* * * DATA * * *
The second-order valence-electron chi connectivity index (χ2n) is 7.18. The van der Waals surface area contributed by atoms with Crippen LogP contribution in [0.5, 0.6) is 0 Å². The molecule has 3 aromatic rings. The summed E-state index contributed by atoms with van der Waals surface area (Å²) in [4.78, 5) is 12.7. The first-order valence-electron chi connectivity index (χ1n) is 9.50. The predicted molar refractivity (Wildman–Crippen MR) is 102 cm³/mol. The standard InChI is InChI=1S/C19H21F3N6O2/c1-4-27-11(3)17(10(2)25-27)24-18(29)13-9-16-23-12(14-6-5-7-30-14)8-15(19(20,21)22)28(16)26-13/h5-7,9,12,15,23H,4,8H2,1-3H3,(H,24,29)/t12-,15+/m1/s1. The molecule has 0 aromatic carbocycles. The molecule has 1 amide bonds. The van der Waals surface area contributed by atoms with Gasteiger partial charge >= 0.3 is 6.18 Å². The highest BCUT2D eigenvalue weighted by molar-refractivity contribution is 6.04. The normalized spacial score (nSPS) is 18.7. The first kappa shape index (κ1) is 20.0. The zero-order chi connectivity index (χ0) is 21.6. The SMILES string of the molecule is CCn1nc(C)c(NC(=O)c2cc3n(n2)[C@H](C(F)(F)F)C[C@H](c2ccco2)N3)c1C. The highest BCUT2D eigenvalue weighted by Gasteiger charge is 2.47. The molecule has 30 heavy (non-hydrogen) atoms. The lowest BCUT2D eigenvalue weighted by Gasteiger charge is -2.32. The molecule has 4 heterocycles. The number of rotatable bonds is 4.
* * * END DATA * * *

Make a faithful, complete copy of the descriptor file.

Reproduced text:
The second-order valence-electron chi connectivity index (χ2n) is 7.18. The van der Waals surface area contributed by atoms with Crippen LogP contribution in [0.5, 0.6) is 0 Å². The molecule has 3 aromatic rings. The summed E-state index contributed by atoms with van der Waals surface area (Å²) in [4.78, 5) is 12.7. The first-order valence-electron chi connectivity index (χ1n) is 9.50. The predicted molar refractivity (Wildman–Crippen MR) is 102 cm³/mol. The standard InChI is InChI=1S/C19H21F3N6O2/c1-4-27-11(3)17(10(2)25-27)24-18(29)13-9-16-23-12(14-6-5-7-30-14)8-15(19(20,21)22)28(16)26-13/h5-7,9,12,15,23H,4,8H2,1-3H3,(H,24,29)/t12-,15+/m1/s1. The molecule has 0 aromatic carbocycles. The molecule has 1 amide bonds. The van der Waals surface area contributed by atoms with Gasteiger partial charge >= 0.3 is 6.18 Å². The highest BCUT2D eigenvalue weighted by molar-refractivity contribution is 6.04. The normalized spacial score (nSPS) is 18.7. The first kappa shape index (κ1) is 20.0. The zero-order chi connectivity index (χ0) is 21.6. The SMILES string of the molecule is CCn1nc(C)c(NC(=O)c2cc3n(n2)[C@H](C(F)(F)F)C[C@H](c2ccco2)N3)c1C. The highest BCUT2D eigenvalue weighted by Gasteiger charge is 2.47. The molecule has 30 heavy (non-hydrogen) atoms. The lowest BCUT2D eigenvalue weighted by Gasteiger charge is -2.32. The molecule has 4 heterocycles. The number of rotatable bonds is 4.